not only for dancing, it's for listening as well. New England's own has not
enjoyed a great commercial revival yet, it still lives where it was born, in
community dance halls and church basements. Great
Meadow Music tries its best, so check out their website! There's more on
Great Meadow Music
The Scottish Fiddle Orchestra "Serenity"
Records; RECD 546; 2003; Playing time: 65.39 min
The Scottish Fiddle Orchestra was formed
in 1980, originating from Fiddlers’ rallies throughout the country. The aim
was to have a group of about 150 enthusiastic musicians to create the highest
possible standard of orchestral fiddle playing without devalueing the traditional
roots of Scottish music. Princess Anne agreed to be the patron. The orchestra
is largely the creation of usical director and principal conductor John M. Mason,
whose fiddling stems from his Orcadian roots. In 1987 his efforts were recognised
in being awarded the MBE by the Queen for popularising of Scottish fiddle
music over the last thirty years. Deputy conductor Andrew McGarva is a member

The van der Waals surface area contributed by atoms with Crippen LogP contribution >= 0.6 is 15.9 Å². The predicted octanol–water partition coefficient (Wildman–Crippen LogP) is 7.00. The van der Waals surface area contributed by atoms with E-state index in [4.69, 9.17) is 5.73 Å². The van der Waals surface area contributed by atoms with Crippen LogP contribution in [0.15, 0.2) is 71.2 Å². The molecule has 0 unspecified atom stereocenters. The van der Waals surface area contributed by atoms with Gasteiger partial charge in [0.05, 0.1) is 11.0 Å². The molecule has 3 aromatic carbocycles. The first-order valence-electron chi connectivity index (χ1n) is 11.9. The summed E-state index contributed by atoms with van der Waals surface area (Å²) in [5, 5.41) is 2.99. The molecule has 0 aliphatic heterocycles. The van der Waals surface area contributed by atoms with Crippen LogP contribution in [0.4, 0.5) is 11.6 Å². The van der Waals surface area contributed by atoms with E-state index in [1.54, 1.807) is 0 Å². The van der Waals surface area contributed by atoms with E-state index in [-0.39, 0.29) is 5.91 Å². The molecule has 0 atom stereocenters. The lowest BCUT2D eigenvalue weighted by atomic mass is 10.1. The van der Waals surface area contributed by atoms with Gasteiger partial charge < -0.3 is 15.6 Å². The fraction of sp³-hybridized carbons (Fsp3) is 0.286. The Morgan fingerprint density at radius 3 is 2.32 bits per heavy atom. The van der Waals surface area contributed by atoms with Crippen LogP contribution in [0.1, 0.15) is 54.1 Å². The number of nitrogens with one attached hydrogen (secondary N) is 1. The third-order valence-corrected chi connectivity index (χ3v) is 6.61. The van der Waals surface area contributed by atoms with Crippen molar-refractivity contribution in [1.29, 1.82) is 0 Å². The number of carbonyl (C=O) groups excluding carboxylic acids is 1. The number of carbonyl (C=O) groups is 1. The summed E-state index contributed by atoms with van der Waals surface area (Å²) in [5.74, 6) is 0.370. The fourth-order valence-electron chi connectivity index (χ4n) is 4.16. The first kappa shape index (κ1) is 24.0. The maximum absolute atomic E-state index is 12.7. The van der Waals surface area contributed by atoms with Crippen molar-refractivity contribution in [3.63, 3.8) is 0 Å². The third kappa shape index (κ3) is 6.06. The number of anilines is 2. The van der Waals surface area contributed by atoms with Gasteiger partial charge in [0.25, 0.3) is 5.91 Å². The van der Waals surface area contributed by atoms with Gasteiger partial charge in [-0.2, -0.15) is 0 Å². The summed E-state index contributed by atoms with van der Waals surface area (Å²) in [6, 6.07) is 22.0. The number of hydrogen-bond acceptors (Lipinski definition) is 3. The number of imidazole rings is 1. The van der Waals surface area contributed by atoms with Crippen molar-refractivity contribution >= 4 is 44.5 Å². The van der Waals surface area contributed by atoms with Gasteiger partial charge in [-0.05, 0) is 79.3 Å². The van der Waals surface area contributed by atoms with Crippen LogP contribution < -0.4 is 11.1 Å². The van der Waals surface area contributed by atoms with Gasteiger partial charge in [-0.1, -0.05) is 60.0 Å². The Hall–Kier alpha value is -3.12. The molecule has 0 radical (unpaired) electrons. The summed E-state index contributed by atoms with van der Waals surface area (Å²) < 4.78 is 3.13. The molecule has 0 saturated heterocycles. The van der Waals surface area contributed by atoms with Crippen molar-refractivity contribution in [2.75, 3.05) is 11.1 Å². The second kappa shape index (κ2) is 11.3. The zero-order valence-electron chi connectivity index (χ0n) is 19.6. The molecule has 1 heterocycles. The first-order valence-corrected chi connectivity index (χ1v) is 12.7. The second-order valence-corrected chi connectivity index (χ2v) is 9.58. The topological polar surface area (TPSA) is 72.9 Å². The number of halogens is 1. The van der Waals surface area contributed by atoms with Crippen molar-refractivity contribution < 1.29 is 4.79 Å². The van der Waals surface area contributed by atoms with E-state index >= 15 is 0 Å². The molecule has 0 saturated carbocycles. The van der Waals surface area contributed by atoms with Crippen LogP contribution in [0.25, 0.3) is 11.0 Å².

of the ceilidh band Coila (-> FW#20,
FW#22). The orchestra's leader Bill
Cook is also the conductor of The Stirling Caledonian Strathspey and Reel Society,
and has published a number of books, the most important being "A Guide to Scottish
Fiddling". Of course there's a lage party of fiddlers, or violinists, if you
like. Among the members piper Keith Easdale too (Calasaig -> FW#19).
The orchestra performs Scottish slow airs of the Highlands and Islands. Original
tunes, traditional tunes, tunes by Jay Ungar (see review below), Phil Cunningham
(-> FW#3, FW#24),
Stephen Foster, Scott Skinner (-> FW#25),
and Carolan (-> FW#20). Last but not least,
the Scottish parting song "Auld Lang Syne." Trad heads be warned, this is orchestra
music after all.
V/A "Island to Island"
OSSCD 131; 2003; Playing time: 48.48 min
Traditional Music from Ireland and Newfoundland off the east coast of
Canada. "Talamh an Éisc" (land of the fishes) as the island is known
in the Irish language. Legend has it that Saint Brendan undertook the voyage
across the Atlantic in the 6th century. Seriously recorded Irish settlement
began in Newfoundland in the 17th century, mainly from the South-East, the counties
Waterford, Wexford, Kilkenny and Tipperary. Indeed, by the late 18th century,
the Irish were the 2nd largest group in Canada. Today about 4 of 30 million
Canadians claim Irish ancestry. Placenames, phrases, accents, a traditon of
house dancing and lilting clearly indicate the Irish connection. The fiddle
is the predominant instrument regarding traditional music, the button accordion
is popular as well, usually accompanied by the piano.
So it's a meeting of cousins: Bodhran player Paddy Mackey (Black Dog